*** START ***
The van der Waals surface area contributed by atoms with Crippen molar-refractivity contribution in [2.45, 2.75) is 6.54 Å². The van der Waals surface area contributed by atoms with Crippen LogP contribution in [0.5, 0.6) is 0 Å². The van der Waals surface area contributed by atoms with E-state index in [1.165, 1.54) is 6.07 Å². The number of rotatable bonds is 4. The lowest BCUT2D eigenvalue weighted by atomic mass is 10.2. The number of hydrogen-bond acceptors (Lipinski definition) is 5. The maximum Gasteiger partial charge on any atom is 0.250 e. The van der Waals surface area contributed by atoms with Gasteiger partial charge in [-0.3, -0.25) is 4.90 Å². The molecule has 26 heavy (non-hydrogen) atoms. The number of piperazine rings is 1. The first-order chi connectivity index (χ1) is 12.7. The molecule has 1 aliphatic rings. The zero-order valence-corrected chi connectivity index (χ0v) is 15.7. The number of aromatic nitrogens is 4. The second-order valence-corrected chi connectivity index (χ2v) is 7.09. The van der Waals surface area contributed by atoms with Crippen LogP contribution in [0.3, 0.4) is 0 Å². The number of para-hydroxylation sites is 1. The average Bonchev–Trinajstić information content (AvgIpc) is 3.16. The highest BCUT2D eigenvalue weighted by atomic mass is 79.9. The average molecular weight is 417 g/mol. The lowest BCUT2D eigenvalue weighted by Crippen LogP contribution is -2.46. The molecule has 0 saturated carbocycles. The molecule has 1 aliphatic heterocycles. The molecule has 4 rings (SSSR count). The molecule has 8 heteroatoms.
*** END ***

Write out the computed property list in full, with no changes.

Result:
The van der Waals surface area contributed by atoms with Crippen molar-refractivity contribution in [2.45, 2.75) is 6.54 Å². The van der Waals surface area contributed by atoms with Crippen LogP contribution in [0.5, 0.6) is 0 Å². The van der Waals surface area contributed by atoms with E-state index in [1.165, 1.54) is 6.07 Å². The number of rotatable bonds is 4. The lowest BCUT2D eigenvalue weighted by atomic mass is 10.2. The number of hydrogen-bond acceptors (Lipinski definition) is 5. The maximum Gasteiger partial charge on any atom is 0.250 e. The van der Waals surface area contributed by atoms with Gasteiger partial charge in [-0.3, -0.25) is 4.90 Å². The molecule has 26 heavy (non-hydrogen) atoms. The number of piperazine rings is 1. The first-order chi connectivity index (χ1) is 12.7. The molecule has 1 aliphatic rings. The zero-order valence-corrected chi connectivity index (χ0v) is 15.7. The number of aromatic nitrogens is 4. The second-order valence-corrected chi connectivity index (χ2v) is 7.09. The van der Waals surface area contributed by atoms with Crippen LogP contribution in [0.3, 0.4) is 0 Å². The number of para-hydroxylation sites is 1. The average Bonchev–Trinajstić information content (AvgIpc) is 3.16. The highest BCUT2D eigenvalue weighted by atomic mass is 79.9. The average molecular weight is 417 g/mol. The lowest BCUT2D eigenvalue weighted by Crippen LogP contribution is -2.46. The molecule has 0 saturated carbocycles. The molecule has 1 aliphatic heterocycles. The molecule has 4 rings (SSSR count). The molecule has 8 heteroatoms.